Here’s some reading material for you: A new article by Chris Mooney, posted at Mother Jones, argues that we have certain psychological dispositions that make it easier for us to accept religion than evolution. Larry Moran was not impressed with the article. Neither was Jerry Coyne. But I think the article was a bit better than they suggest, and I make my case in this post over at EvolutionBlog. Comments may be left there. Enjoy!

The Honors program at the University of Central Florida has a documentary film class whose previous projects have been well-received. Now, they are crowdsourcing funding for their latest project, “Filthy Dreamers”. This one is about antievolution efforts in Florida following the 1925 Scopes trial.

In the late 1920’s a controversy sparked about the teaching of evolution to women students at Florida State Women’s College. Nearly 100 years later, public figures and activists are still trying to control curriculum in public schools, colleges and universities. The students enrolled in this Honors class through the University of Central Florida aim to educate and inform our viewers about the long history of censorship in the classrooms, the libraries and around the campus.

Please check it out.

By Gaylen Rathburn, via Wikimedia Commons

I was excited to learn today that there is genome sequence for the West Indian manatee (Trichechus manatus)!! A friend wondered why I was so excited, asking, “Is it evolutionarily interesting?”

Well, first off, I’ve always been fascinated with manatees: they are so defenseless, and yet grow so large that they are rarely predated on. They are, however, especially susceptible to human-made water vessels. I am excited for their genome because I’ve always loved them. But, they are also pretty evolutionarily awesome.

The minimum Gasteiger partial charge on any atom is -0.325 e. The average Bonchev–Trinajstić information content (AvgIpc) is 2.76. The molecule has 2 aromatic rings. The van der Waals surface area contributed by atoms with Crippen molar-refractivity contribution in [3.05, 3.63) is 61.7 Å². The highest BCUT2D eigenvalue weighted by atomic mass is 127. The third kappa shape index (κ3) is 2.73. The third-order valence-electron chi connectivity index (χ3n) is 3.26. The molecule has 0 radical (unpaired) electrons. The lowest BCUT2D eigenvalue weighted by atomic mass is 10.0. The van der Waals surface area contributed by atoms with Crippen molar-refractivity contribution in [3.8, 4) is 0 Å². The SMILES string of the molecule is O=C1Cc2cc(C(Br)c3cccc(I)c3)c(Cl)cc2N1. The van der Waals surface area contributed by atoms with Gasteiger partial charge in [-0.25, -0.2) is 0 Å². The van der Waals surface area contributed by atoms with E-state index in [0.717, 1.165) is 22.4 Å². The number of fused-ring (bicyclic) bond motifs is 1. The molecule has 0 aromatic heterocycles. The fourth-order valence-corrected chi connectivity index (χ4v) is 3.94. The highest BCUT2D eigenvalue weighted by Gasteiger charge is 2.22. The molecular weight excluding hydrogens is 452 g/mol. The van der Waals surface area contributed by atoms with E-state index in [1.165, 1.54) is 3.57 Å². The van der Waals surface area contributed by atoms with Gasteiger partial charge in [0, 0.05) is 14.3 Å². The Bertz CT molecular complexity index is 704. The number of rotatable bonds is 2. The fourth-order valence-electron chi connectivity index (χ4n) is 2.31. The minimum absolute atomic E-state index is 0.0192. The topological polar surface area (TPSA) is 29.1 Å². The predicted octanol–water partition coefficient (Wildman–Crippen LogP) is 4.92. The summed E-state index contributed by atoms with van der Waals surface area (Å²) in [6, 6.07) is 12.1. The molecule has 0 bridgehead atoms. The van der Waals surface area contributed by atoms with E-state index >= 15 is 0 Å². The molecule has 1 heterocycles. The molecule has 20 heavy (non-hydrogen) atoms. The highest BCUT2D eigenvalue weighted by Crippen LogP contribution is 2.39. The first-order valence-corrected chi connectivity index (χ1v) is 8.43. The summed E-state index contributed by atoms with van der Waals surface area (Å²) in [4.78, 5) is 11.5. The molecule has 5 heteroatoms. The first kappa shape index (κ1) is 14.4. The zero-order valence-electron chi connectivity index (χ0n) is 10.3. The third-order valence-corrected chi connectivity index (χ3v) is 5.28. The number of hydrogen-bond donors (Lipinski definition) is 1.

I am a little bit late reporting this, but Josh Rosenau reported on November 26,

It’s a joy to be able to report on a sweeping victory for science education in Texas, and to be able to give an eyewitness report of the fight over the textbooks that will be used in that massive textbook market for years to come. The 2009 battle over Texas science standards made it quite possible that the textbooks adopted last week would be riddled with creationist claims, or would give creationist board members a toehold to demand that publishers rewrite their books or be left off of the state’s approved list. In the end, the books available to students will be solid, accurate, and honest about evolution and climate change.

Alligator mississippiensis


Photograph by Rick Duhrkopf.

Photography contest, Honorable Mention.


Alligator mississippiensis - American alligator, Anahuac National Wildlife Preserve, Anahuac County, Texas.